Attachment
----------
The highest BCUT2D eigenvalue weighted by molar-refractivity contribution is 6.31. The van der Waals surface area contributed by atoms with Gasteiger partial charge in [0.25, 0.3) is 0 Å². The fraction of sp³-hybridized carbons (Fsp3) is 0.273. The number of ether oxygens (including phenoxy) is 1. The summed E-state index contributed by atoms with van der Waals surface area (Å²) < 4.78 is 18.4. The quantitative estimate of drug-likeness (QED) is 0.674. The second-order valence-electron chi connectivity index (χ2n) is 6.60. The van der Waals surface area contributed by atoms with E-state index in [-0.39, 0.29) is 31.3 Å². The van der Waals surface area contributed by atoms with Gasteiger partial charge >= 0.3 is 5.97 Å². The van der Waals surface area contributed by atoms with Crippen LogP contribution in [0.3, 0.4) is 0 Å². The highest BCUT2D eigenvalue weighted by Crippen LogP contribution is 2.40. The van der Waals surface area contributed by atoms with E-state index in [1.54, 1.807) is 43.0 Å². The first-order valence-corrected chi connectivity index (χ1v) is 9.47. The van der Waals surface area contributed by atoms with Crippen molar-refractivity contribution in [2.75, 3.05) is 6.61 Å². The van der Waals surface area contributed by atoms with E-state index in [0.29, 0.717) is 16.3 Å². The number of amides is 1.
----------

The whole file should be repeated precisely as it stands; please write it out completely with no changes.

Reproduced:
The highest BCUT2D eigenvalue weighted by molar-refractivity contribution is 6.31. The van der Waals surface area contributed by atoms with Gasteiger partial charge in [0.25, 0.3) is 0 Å². The fraction of sp³-hybridized carbons (Fsp3) is 0.273. The number of ether oxygens (including phenoxy) is 1. The summed E-state index contributed by atoms with van der Waals surface area (Å²) < 4.78 is 18.4. The quantitative estimate of drug-likeness (QED) is 0.674. The second-order valence-electron chi connectivity index (χ2n) is 6.60. The van der Waals surface area contributed by atoms with E-state index in [-0.39, 0.29) is 31.3 Å². The van der Waals surface area contributed by atoms with Gasteiger partial charge >= 0.3 is 5.97 Å². The van der Waals surface area contributed by atoms with Crippen LogP contribution in [0.3, 0.4) is 0 Å². The highest BCUT2D eigenvalue weighted by Crippen LogP contribution is 2.40. The van der Waals surface area contributed by atoms with E-state index in [1.54, 1.807) is 43.0 Å². The first-order valence-corrected chi connectivity index (χ1v) is 9.47. The van der Waals surface area contributed by atoms with Crippen molar-refractivity contribution in [2.75, 3.05) is 6.61 Å². The van der Waals surface area contributed by atoms with E-state index in [0.29, 0.717) is 16.3 Å². The number of amides is 1.